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A. Zeid, R. El-Bahey

American University of Kuwait (KUWAIT)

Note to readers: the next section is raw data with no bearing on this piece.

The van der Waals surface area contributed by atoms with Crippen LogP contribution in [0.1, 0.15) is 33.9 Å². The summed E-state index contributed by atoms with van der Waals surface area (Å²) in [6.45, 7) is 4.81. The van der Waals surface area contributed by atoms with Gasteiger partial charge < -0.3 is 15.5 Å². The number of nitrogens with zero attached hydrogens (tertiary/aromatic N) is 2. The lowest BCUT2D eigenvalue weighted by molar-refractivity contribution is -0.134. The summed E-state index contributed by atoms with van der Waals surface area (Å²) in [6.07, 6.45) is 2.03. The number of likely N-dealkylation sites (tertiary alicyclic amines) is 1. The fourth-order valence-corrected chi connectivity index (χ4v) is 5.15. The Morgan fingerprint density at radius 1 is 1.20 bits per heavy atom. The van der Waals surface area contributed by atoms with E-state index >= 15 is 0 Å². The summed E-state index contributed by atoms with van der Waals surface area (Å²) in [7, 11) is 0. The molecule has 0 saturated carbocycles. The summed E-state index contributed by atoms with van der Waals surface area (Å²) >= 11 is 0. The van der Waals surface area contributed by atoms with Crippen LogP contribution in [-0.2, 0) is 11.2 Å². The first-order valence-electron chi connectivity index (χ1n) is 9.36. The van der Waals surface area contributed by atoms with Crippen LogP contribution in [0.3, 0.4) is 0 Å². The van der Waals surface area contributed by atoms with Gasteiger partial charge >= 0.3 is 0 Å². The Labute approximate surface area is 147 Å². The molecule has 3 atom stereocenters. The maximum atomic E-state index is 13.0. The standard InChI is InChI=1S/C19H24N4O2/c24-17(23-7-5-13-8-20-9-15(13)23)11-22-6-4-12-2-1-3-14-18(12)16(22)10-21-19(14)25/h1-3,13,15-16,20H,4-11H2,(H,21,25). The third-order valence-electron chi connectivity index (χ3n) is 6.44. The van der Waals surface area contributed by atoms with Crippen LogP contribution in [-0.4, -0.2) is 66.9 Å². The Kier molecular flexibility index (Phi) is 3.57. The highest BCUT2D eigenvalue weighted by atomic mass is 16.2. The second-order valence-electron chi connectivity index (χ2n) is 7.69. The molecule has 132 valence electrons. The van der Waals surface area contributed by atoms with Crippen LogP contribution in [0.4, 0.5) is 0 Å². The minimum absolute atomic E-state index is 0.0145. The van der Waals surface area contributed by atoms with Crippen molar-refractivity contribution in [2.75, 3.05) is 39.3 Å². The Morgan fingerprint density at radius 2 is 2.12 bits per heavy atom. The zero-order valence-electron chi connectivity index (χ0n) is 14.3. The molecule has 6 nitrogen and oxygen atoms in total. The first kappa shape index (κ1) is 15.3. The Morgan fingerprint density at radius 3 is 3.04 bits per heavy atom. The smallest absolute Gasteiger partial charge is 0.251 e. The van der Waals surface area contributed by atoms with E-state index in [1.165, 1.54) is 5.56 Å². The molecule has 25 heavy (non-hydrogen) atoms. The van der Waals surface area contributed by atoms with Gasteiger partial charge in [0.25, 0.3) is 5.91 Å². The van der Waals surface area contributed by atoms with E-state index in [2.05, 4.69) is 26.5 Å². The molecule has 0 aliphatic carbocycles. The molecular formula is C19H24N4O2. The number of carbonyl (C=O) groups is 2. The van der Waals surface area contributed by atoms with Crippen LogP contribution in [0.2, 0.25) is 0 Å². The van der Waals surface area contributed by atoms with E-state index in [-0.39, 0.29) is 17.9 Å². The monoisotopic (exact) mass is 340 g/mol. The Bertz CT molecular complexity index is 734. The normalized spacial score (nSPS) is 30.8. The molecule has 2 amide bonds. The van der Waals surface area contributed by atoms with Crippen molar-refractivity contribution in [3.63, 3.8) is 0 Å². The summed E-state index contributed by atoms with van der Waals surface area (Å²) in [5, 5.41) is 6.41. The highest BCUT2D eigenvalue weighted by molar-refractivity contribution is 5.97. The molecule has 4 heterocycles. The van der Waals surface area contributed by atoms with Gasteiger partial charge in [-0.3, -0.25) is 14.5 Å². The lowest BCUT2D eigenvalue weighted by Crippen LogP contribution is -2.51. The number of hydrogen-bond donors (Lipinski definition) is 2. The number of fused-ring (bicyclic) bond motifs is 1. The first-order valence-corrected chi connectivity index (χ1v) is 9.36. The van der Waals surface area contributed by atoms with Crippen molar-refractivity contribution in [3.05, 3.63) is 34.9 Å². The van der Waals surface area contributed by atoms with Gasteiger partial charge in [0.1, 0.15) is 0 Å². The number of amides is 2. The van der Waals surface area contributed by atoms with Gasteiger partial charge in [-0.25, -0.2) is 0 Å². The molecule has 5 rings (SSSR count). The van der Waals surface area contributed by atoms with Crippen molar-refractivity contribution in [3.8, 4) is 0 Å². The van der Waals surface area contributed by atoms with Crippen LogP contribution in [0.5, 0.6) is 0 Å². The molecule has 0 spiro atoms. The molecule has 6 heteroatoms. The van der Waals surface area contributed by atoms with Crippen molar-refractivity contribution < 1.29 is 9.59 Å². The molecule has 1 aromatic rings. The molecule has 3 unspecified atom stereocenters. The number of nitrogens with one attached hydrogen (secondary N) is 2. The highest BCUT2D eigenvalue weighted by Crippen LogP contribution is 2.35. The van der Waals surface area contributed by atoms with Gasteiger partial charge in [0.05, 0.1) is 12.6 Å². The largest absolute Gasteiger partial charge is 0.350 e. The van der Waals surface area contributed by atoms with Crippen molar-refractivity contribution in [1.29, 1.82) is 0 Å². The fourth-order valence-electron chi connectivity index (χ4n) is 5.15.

Student contests are becoming an increasingly popular complementary learning approach. Integrating contests in computer science education has shown to be effective in solving classroom problems and boosting overall student performance. The increased number of student technology contests worldwide has emphasized the importance of individual and team coaching in producing winning results and achieving learning outcomes. In team-based contests, special attention has been drawn to the role of team management in maximizing contestants’ performance. Literature in this area, however, is too limited as yet to make inferences about technology contests in specific. To date, literature on coaching teams in competitions is dominated by contributions in the field of sports and athletics. In this paper we attempt to add a context-specific perspective to team coaching through examining two types of student technology contests; programming contests and prototype development contests. The paper will provide a comparative analysis of the two types of contests through the lenses of team management and coaching theories, underpinning the main factors that optimize student performance before and during contests. By identifying the nature of team-coach interaction within each type of contest, this paper aims to highlight the role of effective coaching in dealing with typical and emerging challenges in technology contests. The first half of the paper will dissect the components of the two types of contests in question, using the ACM International Collegiate Programming Contest (ICPC) and the Microsoft Imagine Cup as examples. Contributions of the two contests to the learning process will be elaborated through previous experience of integrating them into data structures and software engineering courses. The second half of the paper will establish an understanding of how individual coaching is required even within team-based contests, touching on the relevant psychological theories of task- oriented and person-oriented coaching approaches. Best practices and recommendations for coaching teams in the two contests will be discussed.